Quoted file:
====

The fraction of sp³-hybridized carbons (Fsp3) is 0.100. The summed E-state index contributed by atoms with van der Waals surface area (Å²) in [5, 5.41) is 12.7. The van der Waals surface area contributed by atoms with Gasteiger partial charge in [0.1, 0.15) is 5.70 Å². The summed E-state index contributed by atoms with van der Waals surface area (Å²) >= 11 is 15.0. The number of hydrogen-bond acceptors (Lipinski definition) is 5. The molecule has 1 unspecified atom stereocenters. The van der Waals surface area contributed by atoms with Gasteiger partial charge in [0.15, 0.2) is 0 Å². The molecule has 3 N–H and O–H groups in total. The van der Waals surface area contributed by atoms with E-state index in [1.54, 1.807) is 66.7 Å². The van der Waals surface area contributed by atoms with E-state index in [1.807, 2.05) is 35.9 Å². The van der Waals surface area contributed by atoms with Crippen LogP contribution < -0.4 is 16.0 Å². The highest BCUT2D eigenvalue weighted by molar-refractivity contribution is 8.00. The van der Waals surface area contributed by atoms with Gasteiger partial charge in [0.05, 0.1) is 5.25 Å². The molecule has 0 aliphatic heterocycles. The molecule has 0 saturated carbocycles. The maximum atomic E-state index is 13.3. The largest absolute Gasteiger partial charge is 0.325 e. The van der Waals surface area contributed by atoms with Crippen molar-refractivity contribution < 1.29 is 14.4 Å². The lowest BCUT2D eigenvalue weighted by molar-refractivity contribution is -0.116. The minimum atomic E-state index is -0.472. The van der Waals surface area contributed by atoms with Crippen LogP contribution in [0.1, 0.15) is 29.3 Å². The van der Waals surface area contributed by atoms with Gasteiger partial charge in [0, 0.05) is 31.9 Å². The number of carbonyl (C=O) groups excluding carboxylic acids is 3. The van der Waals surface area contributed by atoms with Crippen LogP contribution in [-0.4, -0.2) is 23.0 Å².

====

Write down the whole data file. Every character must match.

The fraction of sp³-hybridized carbons (Fsp3) is 0.100. The summed E-state index contributed by atoms with van der Waals surface area (Å²) in [5, 5.41) is 12.7. The van der Waals surface area contributed by atoms with Gasteiger partial charge in [0.1, 0.15) is 5.70 Å². The summed E-state index contributed by atoms with van der Waals surface area (Å²) >= 11 is 15.0. The number of hydrogen-bond acceptors (Lipinski definition) is 5. The molecule has 1 unspecified atom stereocenters. The van der Waals surface area contributed by atoms with Gasteiger partial charge in [0.15, 0.2) is 0 Å². The molecule has 3 N–H and O–H groups in total. The van der Waals surface area contributed by atoms with E-state index in [1.54, 1.807) is 66.7 Å². The van der Waals surface area contributed by atoms with E-state index in [1.807, 2.05) is 35.9 Å². The van der Waals surface area contributed by atoms with Crippen LogP contribution < -0.4 is 16.0 Å². The highest BCUT2D eigenvalue weighted by molar-refractivity contribution is 8.00. The van der Waals surface area contributed by atoms with Gasteiger partial charge in [0.05, 0.1) is 5.25 Å². The molecule has 0 aliphatic heterocycles. The molecule has 0 saturated carbocycles. The maximum atomic E-state index is 13.3. The largest absolute Gasteiger partial charge is 0.325 e. The van der Waals surface area contributed by atoms with Crippen molar-refractivity contribution < 1.29 is 14.4 Å². The lowest BCUT2D eigenvalue weighted by molar-refractivity contribution is -0.116. The minimum atomic E-state index is -0.472. The van der Waals surface area contributed by atoms with Crippen LogP contribution in [0.1, 0.15) is 29.3 Å². The van der Waals surface area contributed by atoms with Gasteiger partial charge in [0, 0.05) is 31.9 Å². The number of carbonyl (C=O) groups excluding carboxylic acids is 3. The van der Waals surface area contributed by atoms with Crippen LogP contribution in [-0.4, -0.2) is 23.0 Å².